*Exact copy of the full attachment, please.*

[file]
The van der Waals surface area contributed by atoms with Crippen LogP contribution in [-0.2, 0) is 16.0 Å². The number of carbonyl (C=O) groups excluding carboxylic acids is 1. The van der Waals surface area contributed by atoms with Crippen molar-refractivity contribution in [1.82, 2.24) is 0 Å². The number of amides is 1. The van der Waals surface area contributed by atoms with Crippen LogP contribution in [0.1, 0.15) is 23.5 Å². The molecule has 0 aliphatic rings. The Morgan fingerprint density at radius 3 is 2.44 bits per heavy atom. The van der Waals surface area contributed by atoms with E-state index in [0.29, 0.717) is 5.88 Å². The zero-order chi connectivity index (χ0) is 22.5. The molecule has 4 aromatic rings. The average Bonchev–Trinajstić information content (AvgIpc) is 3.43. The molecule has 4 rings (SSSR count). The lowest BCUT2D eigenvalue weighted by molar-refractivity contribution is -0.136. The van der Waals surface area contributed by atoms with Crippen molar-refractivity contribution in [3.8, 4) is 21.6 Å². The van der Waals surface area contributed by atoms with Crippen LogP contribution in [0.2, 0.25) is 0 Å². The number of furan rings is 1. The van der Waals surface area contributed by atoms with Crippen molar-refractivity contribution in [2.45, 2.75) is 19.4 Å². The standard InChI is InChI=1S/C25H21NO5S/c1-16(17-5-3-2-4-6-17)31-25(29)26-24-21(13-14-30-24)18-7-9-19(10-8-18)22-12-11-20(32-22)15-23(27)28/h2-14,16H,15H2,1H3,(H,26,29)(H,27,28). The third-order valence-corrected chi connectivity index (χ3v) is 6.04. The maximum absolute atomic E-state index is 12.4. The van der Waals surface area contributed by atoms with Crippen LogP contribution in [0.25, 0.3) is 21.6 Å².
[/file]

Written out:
The van der Waals surface area contributed by atoms with Crippen LogP contribution in [-0.2, 0) is 16.0 Å². The number of carbonyl (C=O) groups excluding carboxylic acids is 1. The van der Waals surface area contributed by atoms with Crippen molar-refractivity contribution in [1.82, 2.24) is 0 Å². The number of amides is 1. The van der Waals surface area contributed by atoms with Crippen LogP contribution in [0.1, 0.15) is 23.5 Å². The molecule has 0 aliphatic rings. The Morgan fingerprint density at radius 3 is 2.44 bits per heavy atom. The van der Waals surface area contributed by atoms with E-state index in [0.29, 0.717) is 5.88 Å². The zero-order chi connectivity index (χ0) is 22.5. The molecule has 4 aromatic rings. The average Bonchev–Trinajstić information content (AvgIpc) is 3.43. The molecule has 4 rings (SSSR count). The lowest BCUT2D eigenvalue weighted by molar-refractivity contribution is -0.136. The van der Waals surface area contributed by atoms with Crippen molar-refractivity contribution in [3.8, 4) is 21.6 Å². The van der Waals surface area contributed by atoms with Crippen LogP contribution in [0.2, 0.25) is 0 Å². The number of furan rings is 1. The van der Waals surface area contributed by atoms with Crippen molar-refractivity contribution in [2.45, 2.75) is 19.4 Å². The standard InChI is InChI=1S/C25H21NO5S/c1-16(17-5-3-2-4-6-17)31-25(29)26-24-21(13-14-30-24)18-7-9-19(10-8-18)22-12-11-20(32-22)15-23(27)28/h2-14,16H,15H2,1H3,(H,26,29)(H,27,28). The third-order valence-corrected chi connectivity index (χ3v) is 6.04. The maximum absolute atomic E-state index is 12.4. The van der Waals surface area contributed by atoms with Crippen LogP contribution in [0.25, 0.3) is 21.6 Å².